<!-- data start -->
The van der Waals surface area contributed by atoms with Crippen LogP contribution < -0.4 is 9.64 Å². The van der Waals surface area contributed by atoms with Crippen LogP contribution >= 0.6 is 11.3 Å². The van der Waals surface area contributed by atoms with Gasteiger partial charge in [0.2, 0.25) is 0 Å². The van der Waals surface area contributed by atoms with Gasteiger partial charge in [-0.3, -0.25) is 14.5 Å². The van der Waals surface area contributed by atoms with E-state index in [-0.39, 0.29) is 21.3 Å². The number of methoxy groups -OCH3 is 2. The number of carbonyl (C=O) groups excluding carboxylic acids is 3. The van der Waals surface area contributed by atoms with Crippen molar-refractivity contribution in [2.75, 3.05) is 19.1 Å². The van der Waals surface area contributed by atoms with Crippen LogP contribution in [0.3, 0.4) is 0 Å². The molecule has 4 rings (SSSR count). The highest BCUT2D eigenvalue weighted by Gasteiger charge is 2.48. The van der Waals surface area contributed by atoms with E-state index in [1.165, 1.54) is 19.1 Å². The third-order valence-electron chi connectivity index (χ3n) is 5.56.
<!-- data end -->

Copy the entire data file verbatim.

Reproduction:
The van der Waals surface area contributed by atoms with Crippen LogP contribution < -0.4 is 9.64 Å². The van der Waals surface area contributed by atoms with Crippen LogP contribution >= 0.6 is 11.3 Å². The van der Waals surface area contributed by atoms with Gasteiger partial charge in [0.2, 0.25) is 0 Å². The van der Waals surface area contributed by atoms with Gasteiger partial charge in [-0.3, -0.25) is 14.5 Å². The van der Waals surface area contributed by atoms with E-state index in [-0.39, 0.29) is 21.3 Å². The number of methoxy groups -OCH3 is 2. The number of carbonyl (C=O) groups excluding carboxylic acids is 3. The van der Waals surface area contributed by atoms with Crippen molar-refractivity contribution in [2.75, 3.05) is 19.1 Å². The van der Waals surface area contributed by atoms with Crippen LogP contribution in [0.3, 0.4) is 0 Å². The molecule has 4 rings (SSSR count). The highest BCUT2D eigenvalue weighted by Gasteiger charge is 2.48. The van der Waals surface area contributed by atoms with E-state index in [1.165, 1.54) is 19.1 Å². The third-order valence-electron chi connectivity index (χ3n) is 5.56.